Major renovation for leading Stud

As part of the Cambridge Stud overhaul, new owners Brendan and Jo Lindsay are renewing the thoroughbred farm for the future whilst also preserving its past.

The owners of the renowned Cambridge Stud, Brendan and Jo Lindsay, have made significant changes since taking over two years ago – and will open a museum on the site.

An overhaul at the 145-ha Discombe Rd property started in January, and most of the project will be completed within the next month or so.

“We’ve basically remodelled the whole property,” said Brendan, a former Leamington rugby player turned-businessman who started his multimillion-dollar plastics company Sistema in his Cambridge garage in the 1980s and sold it in 2016.

The couple took over the farm in April 2017, and set out to future proof it at the start of this year.

“We basically bulldozed everything straight after the horses left for the sales on January 20,” said Lindsay.

In addition to the overhaul – which includes a new hospitality centre, a new central office building, a new top-of-the-line stallion barn, yearling barn, serving barn, mare prep, parade areas, stallion walk ways, drainage, new driveway, fencing, paddock resurfacing and staff house upgrades – the site will soon feature an interactive museum for educational visits.

Local tradesmen have been brought in for the seven-month project, completely rebuilding all of the stud barns.

The Lindsays have brought in curator Kirsty McGuire to help research, plan, source memorabilia and  advise on the project, and a planning team presented a concept plan for the new building this week. All going to plan the museum could be ready as early as the start of next year, featuring an interactive timeline of the stud’s history with videos from Cambridge Stud founder Sir Patrick Hogan, photos from throughout the years and possibly even a life-size Sir Tristram horse – depicting Cambridge Stud’s founding stallion which became the world’s leading sire for individual Group One winners.

They hope to attract school visits to the museum.

Jo Lindsay described the journey so far with Cambridge Stud as a bit of everything – fun, exciting and sometimes difficult.

“We’ve got a really good staff base and everyone’s really on the page.”

The Sir Tristram horse statue still greets visitors at the main entrance of Cambridge Stud, along with its towering old trees, but they’re now accompanied by new buildings, re-landscaped paddocks and the stud’s first car park.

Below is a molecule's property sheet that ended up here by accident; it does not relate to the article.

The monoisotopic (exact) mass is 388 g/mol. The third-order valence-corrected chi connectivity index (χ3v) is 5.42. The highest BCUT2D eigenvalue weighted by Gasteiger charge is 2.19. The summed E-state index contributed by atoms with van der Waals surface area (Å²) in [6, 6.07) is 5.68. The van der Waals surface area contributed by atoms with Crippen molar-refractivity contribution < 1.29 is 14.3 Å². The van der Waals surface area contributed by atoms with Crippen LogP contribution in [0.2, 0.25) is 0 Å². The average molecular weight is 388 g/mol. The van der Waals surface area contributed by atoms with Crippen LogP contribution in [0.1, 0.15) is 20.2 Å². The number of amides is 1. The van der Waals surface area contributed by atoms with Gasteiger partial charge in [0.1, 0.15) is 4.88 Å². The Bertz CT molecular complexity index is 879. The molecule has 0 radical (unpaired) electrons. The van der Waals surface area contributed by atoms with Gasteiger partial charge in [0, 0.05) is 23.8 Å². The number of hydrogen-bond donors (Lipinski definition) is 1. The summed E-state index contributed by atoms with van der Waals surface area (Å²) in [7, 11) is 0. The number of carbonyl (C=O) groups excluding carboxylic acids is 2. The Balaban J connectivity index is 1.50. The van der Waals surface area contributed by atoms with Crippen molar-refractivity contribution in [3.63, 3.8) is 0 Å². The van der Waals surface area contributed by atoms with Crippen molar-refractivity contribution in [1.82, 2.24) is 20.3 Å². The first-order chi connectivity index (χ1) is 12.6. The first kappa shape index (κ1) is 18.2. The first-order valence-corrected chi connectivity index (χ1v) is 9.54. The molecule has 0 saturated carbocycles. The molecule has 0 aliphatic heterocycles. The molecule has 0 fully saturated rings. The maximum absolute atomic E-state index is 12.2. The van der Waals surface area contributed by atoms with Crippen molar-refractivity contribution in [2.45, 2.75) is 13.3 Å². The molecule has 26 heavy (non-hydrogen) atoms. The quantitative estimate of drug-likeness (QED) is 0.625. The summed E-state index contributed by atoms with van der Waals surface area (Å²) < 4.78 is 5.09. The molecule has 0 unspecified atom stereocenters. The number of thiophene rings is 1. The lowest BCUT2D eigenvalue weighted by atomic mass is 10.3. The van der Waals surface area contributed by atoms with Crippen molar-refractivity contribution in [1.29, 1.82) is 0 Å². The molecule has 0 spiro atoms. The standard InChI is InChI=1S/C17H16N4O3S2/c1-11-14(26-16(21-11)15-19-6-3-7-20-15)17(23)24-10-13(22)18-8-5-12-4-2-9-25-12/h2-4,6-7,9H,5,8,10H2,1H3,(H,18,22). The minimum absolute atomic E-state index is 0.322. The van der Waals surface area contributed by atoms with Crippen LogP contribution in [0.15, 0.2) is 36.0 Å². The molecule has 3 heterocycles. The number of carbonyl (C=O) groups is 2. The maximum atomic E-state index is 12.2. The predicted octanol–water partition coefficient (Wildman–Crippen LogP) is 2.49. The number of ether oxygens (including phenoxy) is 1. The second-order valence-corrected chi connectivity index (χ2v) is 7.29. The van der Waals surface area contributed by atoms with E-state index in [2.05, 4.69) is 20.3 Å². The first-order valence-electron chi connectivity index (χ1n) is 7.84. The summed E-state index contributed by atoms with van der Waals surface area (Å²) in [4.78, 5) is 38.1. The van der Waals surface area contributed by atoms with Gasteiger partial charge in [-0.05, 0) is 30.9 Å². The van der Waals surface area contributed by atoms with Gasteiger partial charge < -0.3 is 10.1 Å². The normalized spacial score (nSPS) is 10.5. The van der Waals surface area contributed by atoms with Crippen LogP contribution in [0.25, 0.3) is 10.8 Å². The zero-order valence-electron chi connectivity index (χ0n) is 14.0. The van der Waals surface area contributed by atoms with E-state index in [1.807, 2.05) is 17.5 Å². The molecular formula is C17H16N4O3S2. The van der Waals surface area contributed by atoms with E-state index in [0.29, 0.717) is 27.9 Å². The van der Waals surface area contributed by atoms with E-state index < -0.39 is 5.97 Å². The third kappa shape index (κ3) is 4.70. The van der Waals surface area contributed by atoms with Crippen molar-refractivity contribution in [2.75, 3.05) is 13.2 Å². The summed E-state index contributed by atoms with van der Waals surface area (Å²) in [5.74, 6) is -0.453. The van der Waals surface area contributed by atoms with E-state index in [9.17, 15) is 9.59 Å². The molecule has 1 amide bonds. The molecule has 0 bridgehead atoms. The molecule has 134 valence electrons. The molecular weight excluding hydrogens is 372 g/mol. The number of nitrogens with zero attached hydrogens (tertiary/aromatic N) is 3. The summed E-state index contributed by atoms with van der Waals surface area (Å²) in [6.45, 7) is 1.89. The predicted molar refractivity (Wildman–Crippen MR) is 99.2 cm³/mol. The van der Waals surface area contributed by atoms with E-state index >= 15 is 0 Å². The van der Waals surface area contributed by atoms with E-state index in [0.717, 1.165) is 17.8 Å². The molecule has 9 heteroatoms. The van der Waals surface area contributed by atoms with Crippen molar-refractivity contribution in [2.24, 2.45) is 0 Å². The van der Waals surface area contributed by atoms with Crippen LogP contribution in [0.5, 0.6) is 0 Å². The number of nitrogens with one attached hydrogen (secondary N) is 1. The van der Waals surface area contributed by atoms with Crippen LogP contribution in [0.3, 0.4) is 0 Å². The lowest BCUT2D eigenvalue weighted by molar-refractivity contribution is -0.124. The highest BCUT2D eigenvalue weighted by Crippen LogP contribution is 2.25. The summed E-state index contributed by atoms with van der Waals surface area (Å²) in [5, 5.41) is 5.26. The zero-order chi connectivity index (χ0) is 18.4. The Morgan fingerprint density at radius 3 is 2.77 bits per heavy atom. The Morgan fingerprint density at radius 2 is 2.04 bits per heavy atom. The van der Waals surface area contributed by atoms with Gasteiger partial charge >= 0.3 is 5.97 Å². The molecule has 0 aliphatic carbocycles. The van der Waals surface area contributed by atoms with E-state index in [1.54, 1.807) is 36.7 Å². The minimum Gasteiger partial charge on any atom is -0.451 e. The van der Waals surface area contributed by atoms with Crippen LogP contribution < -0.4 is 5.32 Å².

Around 20 tradesmen have been on site most days during the stud overhaul, some days with 50 people working on site. Supplies have been sourced as close to home as possible, with concrete pads made locally, cladding from Putaruru, roofing from Auckland, steel work made in New Zealand, and largely Cambridge contractors.

“They’re all local here, we’ve tried to use as much of the local trades and that sort of thing as we can,” said Jo.

New stallions on site

Newly-arrived Almanzor enjoys an afternoon bath inside the new five-star stallion barn.

Two new resident stallions have arrived at Cambridge Stud – but one is already off the service list.

The Lindsays purchased 40 new broodmares to be serviced by the world-renowned stallions – Roaring Lion and Almanzor, who arrived at the stud last Saturday from the UK and France respectively.

Released from quarantine, Roaring Lion had only been in his paddock for 15 minutes when symptoms of colic were noted. He was transferred to Cambridge Equine Hospital immediately for emergency surgery, which was largely successful thanks to the swift actions of the vet team, Jo said.

He went in for a second Surgery on Thursday morning last week after showing symptoms of discomfort. This week he remained in a stable condition but still very much in recovery.

As a result his services to Cambridge Stud would be withdrawn for the 2019 breeding season.

Almanzor remains at the stud, spending time in the recently completed “five-star” stallion barn along with resident stallions Tavistock, Burgundy and Sir Tristram’s great grandson Embellish. Over the years the Cambridge Stud’s stallion roster has been responsible for 134 individual Group One winners.

Now on his second season at Cambridge Stud, Almanzor’s first foals with the stud are due to be born any day now, the first of the 2019 season.

“It’s a really hard and tough job for our staff over August to November, foaling is every night, it can be raining or freezing cold but they’re so dedicated and they just love it with a passion,” said Jo.

Cambridge Stud will host a public Stallion Parade tomorrow, August 18 at 2pm, and again on August 25 at 2.30pm.

More Recent News

Preserving history for the future

One of Cambridge’s most historic buildings has been immortalized in cyber space thanks to a scanning project which has created a virtual reality tour of the iconic St Andrews Church. Cambridge resident Clint Lawson had…

Toy display moves to library

Jim Kerr’s impressive collection of toys was installed in Cambridge Library earlier this month. The display of mainly agricultural vehicles and machinery will remain there until after the upcoming school holidays.  Plans are also afoot…

Kapa haka festival pulls record numbers

The sixth annual Cambridge Combined Schools Kapa Haka Festival held at the Don Rowlands Centre on August 30 was once again a success this year, attracting another record turnout from both students and the public,…

Student volunteers make milestone achievements

Cambridge High School students have rounded out the top six per cent of the nation’s secondary schools involved with the Student Volunteer Army (SVA) national volunteer work programme. The initiative records and recognizes student volunteer…